TransUnion: 1-800-680-7289, www.transunion.com located in California.
Equifax: 1-800-525-6285, www.equifax.com located in Georgia.
Experian: 1-800-397-3742, www.experian.com located in Texas.
Once the fraud alert is on your file, you’re entitled to order one free copy of your credit report from each of the three consumer reporting companies. Once you get your credit reports, review them carefully. Look for discrepancies. Once you’ve found the fraudulent or inaccurate information, get it removed by following the steps in the following FTC link: http://www.ftc.gov/bcp/edu/microsites/idtheft/consumers/resolving-specific-id-theft-problems.html#CorrectingFraudulentInformationinCreditReports.
Close the accounts that have been tampered with or opened Fraudulently. (eg. phone fraud, banking fraud, credit card fraud).
Speak with someone in the security or fraud department of the company that holds your account. Follow up in writing, and include copies of supporting documents. Send your letters by certified mail, return receipt requested, so that you can record what the company received and when they received it.
Ask the company for a fraud dispute form to dispute any fraudulent changes on your account. If the form does not exist you may simply write a letter. The following FTC link gives additional detail about this process: http://www.ftc.gov/bcp/edu/microsites/idtheft/consumers/resolving-specific-id-theft-problems.html#CorrectingFraudulentInformationinCreditReports. Once you have resolved your identity theft dispute with the company, ask for a letter confirming that the the disputed accounts have been closed and the fraudulent debts discharged. This letter will give substantial evidence, if errors relating to this account reappear on your credit report, or if you are contacted again about the fraudulent debt.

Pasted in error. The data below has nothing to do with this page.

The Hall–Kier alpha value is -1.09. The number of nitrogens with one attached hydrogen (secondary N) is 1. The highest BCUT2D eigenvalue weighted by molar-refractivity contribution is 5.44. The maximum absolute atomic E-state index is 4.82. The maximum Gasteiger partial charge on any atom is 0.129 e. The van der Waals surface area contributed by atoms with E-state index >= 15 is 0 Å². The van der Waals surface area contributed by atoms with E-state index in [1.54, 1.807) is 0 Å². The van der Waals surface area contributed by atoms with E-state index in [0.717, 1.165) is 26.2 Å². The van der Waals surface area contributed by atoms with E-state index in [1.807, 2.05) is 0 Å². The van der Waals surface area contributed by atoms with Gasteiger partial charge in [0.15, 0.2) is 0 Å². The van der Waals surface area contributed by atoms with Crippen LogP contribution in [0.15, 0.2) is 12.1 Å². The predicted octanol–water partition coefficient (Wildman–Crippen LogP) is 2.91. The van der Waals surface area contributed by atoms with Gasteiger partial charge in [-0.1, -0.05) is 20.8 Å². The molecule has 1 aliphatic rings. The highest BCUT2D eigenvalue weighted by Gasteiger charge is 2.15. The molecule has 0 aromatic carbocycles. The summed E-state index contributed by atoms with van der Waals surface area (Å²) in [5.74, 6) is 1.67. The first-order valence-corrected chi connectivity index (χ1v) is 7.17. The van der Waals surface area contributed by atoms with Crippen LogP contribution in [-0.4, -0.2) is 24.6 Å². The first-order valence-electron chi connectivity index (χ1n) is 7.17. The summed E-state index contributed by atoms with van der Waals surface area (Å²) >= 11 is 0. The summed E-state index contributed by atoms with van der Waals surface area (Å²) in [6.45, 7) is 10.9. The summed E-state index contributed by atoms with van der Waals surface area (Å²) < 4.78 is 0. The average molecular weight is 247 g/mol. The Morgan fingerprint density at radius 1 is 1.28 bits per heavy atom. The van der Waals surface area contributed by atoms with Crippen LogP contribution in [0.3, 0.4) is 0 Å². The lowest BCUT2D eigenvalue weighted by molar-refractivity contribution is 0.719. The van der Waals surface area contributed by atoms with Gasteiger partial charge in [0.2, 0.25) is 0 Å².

Write to the US Trustee (UST) in your Region (bankruptcy fraud).
If you believe someone has filed for bankruptcy in your name, write to the US Trustee in the region where the bankruptcy was filed. A list of the US trustee Program Regional Offices is available on the UST website, www.usdoj.gov/ust, or alternatively in the Blue Pages of your phone book under US government Bankruptcy Administration.